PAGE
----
Bring Your Own Device to work or BYOD is a concept that was first seen in businesses in 2009 when Intel saw its own employees bringing their personal devices to work and using them for business purposes. But it wasn’t until 2011 that it gained popularity among businesses when IT service providers started recognizing the BYOD movement.

Venture Beat describes the BYOD phenomenon as the new consumer enterprise, where employees are no longer just working within their offices and consumers are no longer limited within their environments. It is a movement towards the blending of business and personal technology in the workplace, based on the mentality that people should use whatever works best to get the job done, says Tech Pro Research.

BYOD allows employees to bring their own personal phone or computer to work and it is also the concept behind the more recent revolution of bringing your own time tracking clock to work (BYOC) for hourly employees. BYOC (Bring Your Own Clock), inspired by the concept of BYOD, has made it possible for employers and employees to track work time from literally anywhere as long as they have their own device and time clock software in place.

How Many Companies are Implementing BYOD?

From BYOD’s beginnings in 2009, Tech Pro Research reveals that 72% of organizations they surveyed are already allowing it or planning to implement it in their workplace. A separate study conducted by Forrester also reveals that more than half of North American and European countries are in the process of developing and putting BYOD programs in place in response to the demands of their employees.

Back in 2013, Gartner boldly predicted that more than half of employers would require employees to provide and use their own device for work. In the last 5 years, BYOD has successfully penetrated white collar jobs.

BYOD isn’t Just for White Collar

Traditionally, the BYOD trend has caught hold primarily among white collar employees. Using their devices for checking email, taking calls, communication tools, number crunching via spreadsheets and more, the power of BYOD has been clearly demonstrated for this type of work. However, with the proliferation of affordable smartphones, it is now catching on with organizations that employ blue collar workers as well.

Even though email, word processing, and spreadsheets aren’t part of most blue collar workers job descriptions, there are plenty of ways using an employee’s own smartphone or tablet can benefit both you, the employer, and the employee. An example of this is with Uber drivers, who are required to use their own devices at work.

Time tracking via an employee’s own device is another great example of how BYOD is catching on with blue collar workers.

Why “Bring Your Own Clock” is a Great Place to Start BYOD

It makes sense to start implementing BYOD with BYOC (Bring Your Own Clock), which basically allows your employees to clock in their work hours from just about anywhere using their own smartphones or tablets. You can even get the power of a biometric time clock or facial recognition time clock on the mobile device. This increases the accuracy and honesty when tracking time and gives you peace of mind knowing time fraud isn’t an option when it comes to BYOD. With just a software install from the app store, your employees can turn their own phone into a mobile facial recognition time clock, capable not only of biometrically identifying them via facial recognition, but also locating them using GPS and even more precise, indoor positioning via microlocations. All of this capability exists from their existing device. By using a facial recognition system on their device, buddy punching and other forms of payroll fraud are no longer a concern.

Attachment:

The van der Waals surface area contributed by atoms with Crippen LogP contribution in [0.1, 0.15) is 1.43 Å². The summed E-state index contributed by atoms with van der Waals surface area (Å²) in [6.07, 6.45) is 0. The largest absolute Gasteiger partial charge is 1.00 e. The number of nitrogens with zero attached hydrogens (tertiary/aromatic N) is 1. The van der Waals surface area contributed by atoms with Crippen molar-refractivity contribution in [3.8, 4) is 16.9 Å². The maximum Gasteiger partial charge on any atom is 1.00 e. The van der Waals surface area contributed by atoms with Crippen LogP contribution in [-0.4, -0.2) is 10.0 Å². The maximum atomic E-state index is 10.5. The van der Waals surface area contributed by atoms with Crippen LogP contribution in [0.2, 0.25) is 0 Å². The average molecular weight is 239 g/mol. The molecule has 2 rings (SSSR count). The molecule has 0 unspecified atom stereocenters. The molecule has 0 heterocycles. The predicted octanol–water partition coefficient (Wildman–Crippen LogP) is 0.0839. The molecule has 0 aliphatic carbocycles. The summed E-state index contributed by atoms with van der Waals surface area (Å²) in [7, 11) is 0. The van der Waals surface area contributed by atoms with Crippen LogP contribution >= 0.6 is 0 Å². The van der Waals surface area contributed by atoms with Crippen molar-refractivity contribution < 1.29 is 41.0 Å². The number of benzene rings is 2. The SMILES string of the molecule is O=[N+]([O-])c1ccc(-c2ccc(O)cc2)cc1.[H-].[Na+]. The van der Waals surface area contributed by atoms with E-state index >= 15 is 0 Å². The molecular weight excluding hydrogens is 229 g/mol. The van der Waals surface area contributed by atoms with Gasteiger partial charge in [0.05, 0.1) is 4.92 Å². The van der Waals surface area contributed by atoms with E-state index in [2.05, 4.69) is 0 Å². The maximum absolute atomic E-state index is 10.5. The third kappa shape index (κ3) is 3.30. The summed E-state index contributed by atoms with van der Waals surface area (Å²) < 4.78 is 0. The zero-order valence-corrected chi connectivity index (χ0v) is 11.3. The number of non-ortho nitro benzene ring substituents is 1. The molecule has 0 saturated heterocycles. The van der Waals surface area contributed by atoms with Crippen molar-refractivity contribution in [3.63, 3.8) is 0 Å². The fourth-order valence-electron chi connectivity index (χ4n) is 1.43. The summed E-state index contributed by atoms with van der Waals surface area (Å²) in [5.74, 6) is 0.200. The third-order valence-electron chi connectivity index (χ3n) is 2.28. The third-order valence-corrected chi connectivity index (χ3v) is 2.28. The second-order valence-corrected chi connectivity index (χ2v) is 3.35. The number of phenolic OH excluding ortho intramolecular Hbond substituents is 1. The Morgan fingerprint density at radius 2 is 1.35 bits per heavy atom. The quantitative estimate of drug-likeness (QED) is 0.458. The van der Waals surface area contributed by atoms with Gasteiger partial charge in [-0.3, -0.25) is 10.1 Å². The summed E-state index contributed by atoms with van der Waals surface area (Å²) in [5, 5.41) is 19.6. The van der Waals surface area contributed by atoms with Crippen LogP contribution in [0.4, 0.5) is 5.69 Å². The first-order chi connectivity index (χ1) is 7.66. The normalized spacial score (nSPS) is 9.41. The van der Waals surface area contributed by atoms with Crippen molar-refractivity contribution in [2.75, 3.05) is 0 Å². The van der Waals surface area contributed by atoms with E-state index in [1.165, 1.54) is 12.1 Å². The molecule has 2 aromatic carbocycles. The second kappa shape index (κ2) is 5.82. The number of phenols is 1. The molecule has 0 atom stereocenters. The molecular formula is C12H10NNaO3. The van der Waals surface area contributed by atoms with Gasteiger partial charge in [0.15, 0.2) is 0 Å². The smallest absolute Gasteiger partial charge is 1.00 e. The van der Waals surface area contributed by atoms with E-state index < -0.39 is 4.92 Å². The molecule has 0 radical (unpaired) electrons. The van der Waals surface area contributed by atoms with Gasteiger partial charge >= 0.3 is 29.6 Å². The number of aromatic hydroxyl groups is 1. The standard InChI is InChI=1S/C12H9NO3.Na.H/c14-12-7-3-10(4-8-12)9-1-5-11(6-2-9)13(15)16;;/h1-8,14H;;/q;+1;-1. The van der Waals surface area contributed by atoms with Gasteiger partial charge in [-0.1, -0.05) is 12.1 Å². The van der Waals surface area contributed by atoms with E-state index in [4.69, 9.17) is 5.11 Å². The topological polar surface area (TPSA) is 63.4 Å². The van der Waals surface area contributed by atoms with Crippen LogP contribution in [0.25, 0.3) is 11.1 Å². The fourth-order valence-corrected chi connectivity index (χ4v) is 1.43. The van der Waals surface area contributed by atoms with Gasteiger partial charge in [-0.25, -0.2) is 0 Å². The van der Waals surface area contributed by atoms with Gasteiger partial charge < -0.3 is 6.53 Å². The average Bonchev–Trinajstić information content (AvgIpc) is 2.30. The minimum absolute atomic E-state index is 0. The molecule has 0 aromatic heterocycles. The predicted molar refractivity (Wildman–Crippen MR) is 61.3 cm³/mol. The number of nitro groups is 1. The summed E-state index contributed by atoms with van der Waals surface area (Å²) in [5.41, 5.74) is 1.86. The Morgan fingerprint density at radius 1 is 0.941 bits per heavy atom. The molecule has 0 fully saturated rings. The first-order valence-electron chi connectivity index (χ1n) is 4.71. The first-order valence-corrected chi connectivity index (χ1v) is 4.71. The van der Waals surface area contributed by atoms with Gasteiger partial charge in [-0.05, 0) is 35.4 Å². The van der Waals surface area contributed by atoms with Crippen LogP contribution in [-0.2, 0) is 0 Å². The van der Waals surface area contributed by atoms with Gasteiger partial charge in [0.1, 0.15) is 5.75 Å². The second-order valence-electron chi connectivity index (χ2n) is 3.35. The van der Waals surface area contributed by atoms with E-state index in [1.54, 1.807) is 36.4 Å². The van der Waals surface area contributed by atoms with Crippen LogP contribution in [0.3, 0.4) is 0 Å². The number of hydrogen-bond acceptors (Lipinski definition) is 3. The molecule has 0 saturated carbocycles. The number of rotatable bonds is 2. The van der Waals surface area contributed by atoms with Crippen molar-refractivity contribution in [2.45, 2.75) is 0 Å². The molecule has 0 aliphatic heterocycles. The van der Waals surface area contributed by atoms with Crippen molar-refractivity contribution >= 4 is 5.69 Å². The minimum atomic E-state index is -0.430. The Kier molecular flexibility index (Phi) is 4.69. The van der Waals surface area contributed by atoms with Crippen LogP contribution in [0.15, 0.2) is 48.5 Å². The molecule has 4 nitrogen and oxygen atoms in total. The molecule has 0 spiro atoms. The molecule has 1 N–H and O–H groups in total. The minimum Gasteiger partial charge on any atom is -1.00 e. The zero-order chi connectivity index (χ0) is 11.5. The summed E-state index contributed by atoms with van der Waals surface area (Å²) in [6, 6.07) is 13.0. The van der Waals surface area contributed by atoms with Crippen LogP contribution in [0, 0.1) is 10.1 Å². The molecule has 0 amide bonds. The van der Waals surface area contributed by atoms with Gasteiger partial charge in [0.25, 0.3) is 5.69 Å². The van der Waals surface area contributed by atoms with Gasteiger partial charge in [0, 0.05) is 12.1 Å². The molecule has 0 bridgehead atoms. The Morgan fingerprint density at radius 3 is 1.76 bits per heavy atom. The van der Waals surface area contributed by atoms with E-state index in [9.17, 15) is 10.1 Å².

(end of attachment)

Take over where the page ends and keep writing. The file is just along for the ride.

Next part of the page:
Think of drivers, commercial cleaners, construction workers, or technicians who spend most of their work hours in the field or at a client’s facility. With BYOC, you are making it possible for your employees to track their work hours easily and accurately using their personal devices.

5 Benefits of Bringing Your Own Clock to Work

1. Cost savings

You no longer needs to purchase expensive proprietary hardware clocks. You also don’t need to budget for hardware maintenance. Millennials (25-34 years old) are expected to have their own smartphones, too. In fact, they are the top smartphone users with 97% ownership followed closely by Gen X (35-44 years old) at 96%, according to the latest Nielsen report.

2. Easy training

Training to use specialized clock hardware won’t be necessary anymore. Using biometric face recognition for time and attendance for example, is just as easy as taking a selfie.

3. Empowers employees

By allowing your employees the use of their own device at work, you are allowing your employees the use of a tool they are already empowered to use. This will make them more effective at their jobs.

4. Eliminates fraud

As already mentioned, the concept of BYOC, especially software that utilizes biometric face recognition, rids your organization of employee payroll fraud and time theft. You will no longer lose money to ghost employees or to buddy punching. However, you won’t have to trade-off convenience to achieve this level of certainty with time collection. Your employees already know how to use their own devices.

5. Efficient

You no longer need to collect timecards or check the inputs one by one. Advanced time and attendance programs that use facial recognition, automate many payroll processes such as computing work hours or tracking employee location while working.   

So, if you want to empower your blue collar workforce and gain a competitive advantage through innovation, it is best to embrace the BYOC movement. Turn the supercomputer all of your employees have in their pocket into a tool that helps you both succeed and let them “Bring Your Own Clock” to work.

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